How does science work for the general public?

Climate change scepticism, competition within the university and different approaches that countries use to tackle COVID-19. Starting in January 2019, Hieke Huistra has been writing columns on the science page of the Dutch newspaper Trouw. Hieke is a science historian and member of the Utrecht Young Academy

Dr. Hieke Huistra (Photo: Ed van Rijswijk)

How does science work? This research question is central to Hieke's field of study and is at the heart of her columns. She answers this question from two perspectives:

"On the one hand, I write about how scientific knowledge is acquired. There is a stereotypical view of a scientific method, in which a careful step-by-step plan produces knowledge. The actual practice of science is messier, however. Science does not solely follow an objective recipe and is prone to subjective influences. These could include political preferences, cultural factors or even subtle things like having a great day or an off day. This does not imply that science is just an opinion or that opinions are on a par with science. It is very important to explain these issues to the public and paint a realistic picture of science. 

An academic career is characterised by quantitative indicators, competition within the workplace, temporary contracts and a high workload.

On the other hand, I write also about the way academia operates and its issues. An academic career is characterised by quantitative indicators, competition within the workplace, temporary contracts and a high workload. These are important themes in academia nowadays, which is why I mention them regularly. But instead of just criticizing those problems, I try to express positivity. For example, the new systems for recognition and the DORA declaration give me hope that we can change for the better."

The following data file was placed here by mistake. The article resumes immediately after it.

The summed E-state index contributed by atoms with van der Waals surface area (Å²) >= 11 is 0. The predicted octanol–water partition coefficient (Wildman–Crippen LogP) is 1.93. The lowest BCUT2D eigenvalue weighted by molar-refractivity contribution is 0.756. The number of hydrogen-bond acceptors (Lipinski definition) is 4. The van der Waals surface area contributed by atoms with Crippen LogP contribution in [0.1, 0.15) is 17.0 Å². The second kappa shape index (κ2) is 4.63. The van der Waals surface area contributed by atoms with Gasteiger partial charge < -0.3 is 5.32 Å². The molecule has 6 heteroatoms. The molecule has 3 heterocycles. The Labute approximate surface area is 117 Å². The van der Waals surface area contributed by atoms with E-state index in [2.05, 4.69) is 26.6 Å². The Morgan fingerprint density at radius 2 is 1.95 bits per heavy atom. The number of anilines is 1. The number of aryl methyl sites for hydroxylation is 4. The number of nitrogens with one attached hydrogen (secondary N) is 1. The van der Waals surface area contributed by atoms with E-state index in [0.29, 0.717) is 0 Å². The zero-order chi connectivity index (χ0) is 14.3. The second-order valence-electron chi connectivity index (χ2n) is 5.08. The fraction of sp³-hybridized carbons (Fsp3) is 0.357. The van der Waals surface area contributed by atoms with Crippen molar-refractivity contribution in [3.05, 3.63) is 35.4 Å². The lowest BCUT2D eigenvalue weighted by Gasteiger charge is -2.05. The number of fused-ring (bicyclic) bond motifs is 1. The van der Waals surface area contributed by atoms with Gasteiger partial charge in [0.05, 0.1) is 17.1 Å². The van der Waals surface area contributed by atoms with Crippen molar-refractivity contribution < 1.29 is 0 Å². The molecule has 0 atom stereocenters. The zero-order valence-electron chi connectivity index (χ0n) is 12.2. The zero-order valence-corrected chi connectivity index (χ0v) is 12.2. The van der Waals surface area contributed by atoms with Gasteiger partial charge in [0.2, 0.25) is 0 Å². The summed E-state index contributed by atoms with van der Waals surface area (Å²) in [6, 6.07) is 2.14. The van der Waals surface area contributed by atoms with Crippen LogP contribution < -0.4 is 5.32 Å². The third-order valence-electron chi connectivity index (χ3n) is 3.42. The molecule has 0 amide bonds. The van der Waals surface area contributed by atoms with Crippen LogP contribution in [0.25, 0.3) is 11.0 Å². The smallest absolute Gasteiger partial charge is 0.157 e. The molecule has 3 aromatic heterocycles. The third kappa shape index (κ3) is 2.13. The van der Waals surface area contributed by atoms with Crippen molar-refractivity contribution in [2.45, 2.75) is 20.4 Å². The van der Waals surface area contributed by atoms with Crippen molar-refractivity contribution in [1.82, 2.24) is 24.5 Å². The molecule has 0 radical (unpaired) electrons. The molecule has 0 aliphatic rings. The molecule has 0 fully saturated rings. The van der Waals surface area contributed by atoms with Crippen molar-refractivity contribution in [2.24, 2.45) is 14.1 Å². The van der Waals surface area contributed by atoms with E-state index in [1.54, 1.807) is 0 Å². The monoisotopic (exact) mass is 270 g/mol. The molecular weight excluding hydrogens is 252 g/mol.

The importance of these themes becomes evident from the responses Hieke receives. "When I read an interesting column in the newspaper myself, I may think 'great column', and continue with my day – but because of the emails I receive I know there are people out there who take the effort to look up the author’s email address and send them a friendly message. It is great to read those responses, just like the reactions I receive from fellow academics. Sometimes people will reflect on the topic and ask questions or provide suggestions; colleagues will draw my attention to another topic related to my column. 

Sometimes a column can suddenly provoke a heavy debate, for instance when I wrote about climate sceptics who deliberately cast doubt on the climate debate. They exclaim that we cannot tell what will happen to the planet with certainty, that more research is required and that we should wait before we implement regulations. This may sound like a fair point of view, but it greatly slows down the entire process. Besides, you never know anything with certainty in science. The column resulted in many responses on Twitter, especially from people whose main occupation seemed to be climate change denial. 

However, I hope to reach the swing voters. The voters who may not necessarily be active on Twitter but do read the newspaper. Hopefully, this will make a larger audience aware of the urgency of the climate crisis."

Reaching the public is an example of the differences that Hieke experiences between writing a scientific article and a column. "The process is very quick: on Thursday I send out my column and on Saturday it is printed in the newspaper. This is in stark contrast to the time scale for writing a scientific article. The peer review process can take anywhere from three to six months, after which you must rewrite the article, resubmit it and have it checked again. This easily takes one or two years and, in the end, only a handful of people will read your work. But that is also the way academia works."

Read Hieke's weekly columns here